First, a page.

Paul explores this in 1 Timothy 2:13: “For Adam was first formed, then Eve.” This, it seems to me, is primarily what Paul is aiming at in 1 Corinthians 11:7: man being created originally or singularly, the creation of the woman is not only after him but from the original creation of the man (Genesis 2:21-23). For Paul confirms this in the following verse when he says: “For the man is not of the woman; but the woman of the man” (vs. 8). Which is to say, she has her existence and, by God’s design, her image bearing status from her husband. And thus she is his crown, his glory (Proverbs 12:4).
Similarly, man (Adam) was told to dress and keep the garden before the woman (Eve) was even brought into the world (Genesis 2:15). And so even though Eve tempted him to fall, he was whom God called (Genesis 3:9) and the one by whom all humanity (men and women) are cursed to death (vs. 19) and the one whom it is said was driven from the garden (cf. vs. 22 “the man,” vs. 23 “him” vs. 24 “the man”), though obviously Eve was as well. Thus as the glory of man(kind) was compromised by man, it is his honour in Christ to uphold it once again.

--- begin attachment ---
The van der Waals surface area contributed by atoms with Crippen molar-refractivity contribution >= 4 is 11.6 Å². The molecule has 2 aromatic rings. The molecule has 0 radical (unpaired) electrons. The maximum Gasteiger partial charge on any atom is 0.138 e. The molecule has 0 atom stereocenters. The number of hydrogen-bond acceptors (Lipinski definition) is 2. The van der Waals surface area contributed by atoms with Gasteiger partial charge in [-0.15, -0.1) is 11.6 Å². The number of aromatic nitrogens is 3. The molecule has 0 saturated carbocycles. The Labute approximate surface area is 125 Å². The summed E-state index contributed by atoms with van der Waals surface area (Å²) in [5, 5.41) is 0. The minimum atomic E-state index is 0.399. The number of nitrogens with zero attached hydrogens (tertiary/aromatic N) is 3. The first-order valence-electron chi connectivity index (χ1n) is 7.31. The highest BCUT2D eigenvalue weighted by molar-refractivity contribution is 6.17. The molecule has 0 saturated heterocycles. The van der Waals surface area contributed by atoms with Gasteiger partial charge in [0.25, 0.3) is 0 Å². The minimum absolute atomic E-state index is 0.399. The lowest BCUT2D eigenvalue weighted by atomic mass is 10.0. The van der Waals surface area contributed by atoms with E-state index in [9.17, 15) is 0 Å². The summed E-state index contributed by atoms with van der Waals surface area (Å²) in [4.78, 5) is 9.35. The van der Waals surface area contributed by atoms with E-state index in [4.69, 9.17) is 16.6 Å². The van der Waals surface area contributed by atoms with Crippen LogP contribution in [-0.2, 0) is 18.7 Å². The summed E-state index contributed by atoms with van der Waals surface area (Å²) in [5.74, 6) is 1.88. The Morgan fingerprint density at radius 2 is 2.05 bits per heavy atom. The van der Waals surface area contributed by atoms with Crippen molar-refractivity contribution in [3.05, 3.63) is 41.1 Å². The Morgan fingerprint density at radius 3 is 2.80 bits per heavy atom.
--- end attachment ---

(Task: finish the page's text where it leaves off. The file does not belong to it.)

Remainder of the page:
Thus far from being irrelevant to our day and age, it becomes rather obvious that this is a matter that sorely needs to be addressed by churches in light of our free-fall from scriptural values. Our problems in the church and the culture at large have everything to do with our departure from God’s rule.
Though one may feel as we have diverted from the main topic before us, it is Paul that has introduced the subject of headcovering in this way. And thus we return to the truth that a man who does not cover his head in worship is therefore reflecting the image of his God by worshipping in a way that pleases him. To uncover his head in worship is an acknowledgement that he owes his image and glory to God. He is not superior in these respects than the woman simply because he is a man, but because his creator has made him so. The relationship of men to women reminds us of our mutual ownership by God. It is not glorying in self, but a glorying in God.
To summarise, the matter of the non-headcovering of men in worship testifies: 1) his redemption by Christ 2) his submission to God in Christ 3) his special image bearer status 4) his relationship to his wife 5) his submission to the ordinances of the church & 6) his contribution to the unity of the church. Should we, then, yet think that this is an insignificant matter? If we have treated it so, it could be that we have not thought much (or of much) about what Paul has said.